Brake maintenance intervals

Hi crew.

Can anyone tell me please what my brake maintenance drill should be ?

I have a 5 year old DR chassis (which I think is CRG) rotax twin

I’m about to drop Castrol SRF fluid in it ($100 a litre and non hydroscopic, so hopefully set and forget )

Seals were installed a year ago by the previous owner.

How often should I be dismantling Calipers and masters?

(Anyone answering ‘never’ who knows what they’re talking about gets a 6 pack of beer).

Thanks all.

If they are sealing well I’d go with leaving them alone to be honest. I’ve found it’s not so much age, but the length of time been left idle and the conditions they were left sit in…

Before you replace the fluid, check the type that’s in there first.

Agree with James. If they are working fine, don’t bother touching them. Every system is a little different but I can go a season without really doing anything to my OTK ones other than replacing pads. Some people are much harder on brakes though.

:beer::beer::beer::beer::beer::beer:

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Gentlemen, thank you for sharing your wisdom. This is good information to have, and you’ve both remitted the required answer, being ‘don’t mess with them’.

This would qualify you each for a 6 pack of beer had you not both been teatotallers.

Sadly, life is like that.

Thanks again. Appreciate.

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My latest crg chassis is on the old side (2008) and from what i have gathered the master and caliper seals should be changed yearly as well as the fluid. I am using Castrol dot 4.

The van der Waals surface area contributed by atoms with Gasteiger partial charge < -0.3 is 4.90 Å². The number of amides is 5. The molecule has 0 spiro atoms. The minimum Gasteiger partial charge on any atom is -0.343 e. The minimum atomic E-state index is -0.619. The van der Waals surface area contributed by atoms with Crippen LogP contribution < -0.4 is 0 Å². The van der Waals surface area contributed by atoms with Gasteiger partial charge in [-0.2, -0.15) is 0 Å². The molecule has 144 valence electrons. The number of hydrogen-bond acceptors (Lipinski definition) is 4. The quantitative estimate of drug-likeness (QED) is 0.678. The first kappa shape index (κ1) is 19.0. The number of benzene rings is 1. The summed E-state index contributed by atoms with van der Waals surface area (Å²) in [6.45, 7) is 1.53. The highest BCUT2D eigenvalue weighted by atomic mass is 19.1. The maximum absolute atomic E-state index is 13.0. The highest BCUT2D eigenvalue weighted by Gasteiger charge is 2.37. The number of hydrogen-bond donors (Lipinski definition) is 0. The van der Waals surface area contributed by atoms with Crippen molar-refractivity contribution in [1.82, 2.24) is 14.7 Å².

If all good leave alone. Some argument to changing fluid as it is hydroscopic with the mineral fluids. That is really for corrosion issues in master cylinder. No water will get in caliper end, as volume flow is to small. Kart brake temps are way down compared to car brakes so boiling water contaminated fluid doesnt happen. Unless you have a dragging brake of course.
Compare it to your performance car. Do you change the seals in that every year? No.
If you have a rock solid consistent pedal with no sinking and even pad wear. Then leave alone.
Actually not bedding in brakes properly causes the biggest issues in my opinion.

Martin, Nicholas, thanks for answering.

The implication in your answer Martin (corrosion) is that I should run a silicone fluid (which is dot 5 I think?)

And I’ve read elsewhere that seal material doesn’t matter with silicone fluids.

Am I reading this right?

Thanks again.

Yes dot 5 is silicone based. If you are unsure what you have and want to run dot 5, then replacing all seals is advisable to avoid contamination. Dot 5 and 5.1 one are expensive and unwarranted in a kart brake system. Just use dot 4, which is common.
Corrosion is not really an issue on the wet side of the system, if there is no air in the system.

Just check the clarity of the fluid in master cylinder regularly, if it isn’t crystal clear it has water in it. Then it is time to bleed entire system.

Corrosion is a problem on the dry side of the system. All kart brakes are pretty poor on this side. Under boot/plunger on master cylinder and pistons on the calipers. (Especially if you use detergents to clean kart). These will corrode the respective bores, and when calipers move into this area due to pad wear the seal can leak.
I always regularly spray these areas with some sort of penetrating lubricant.

Hope this helps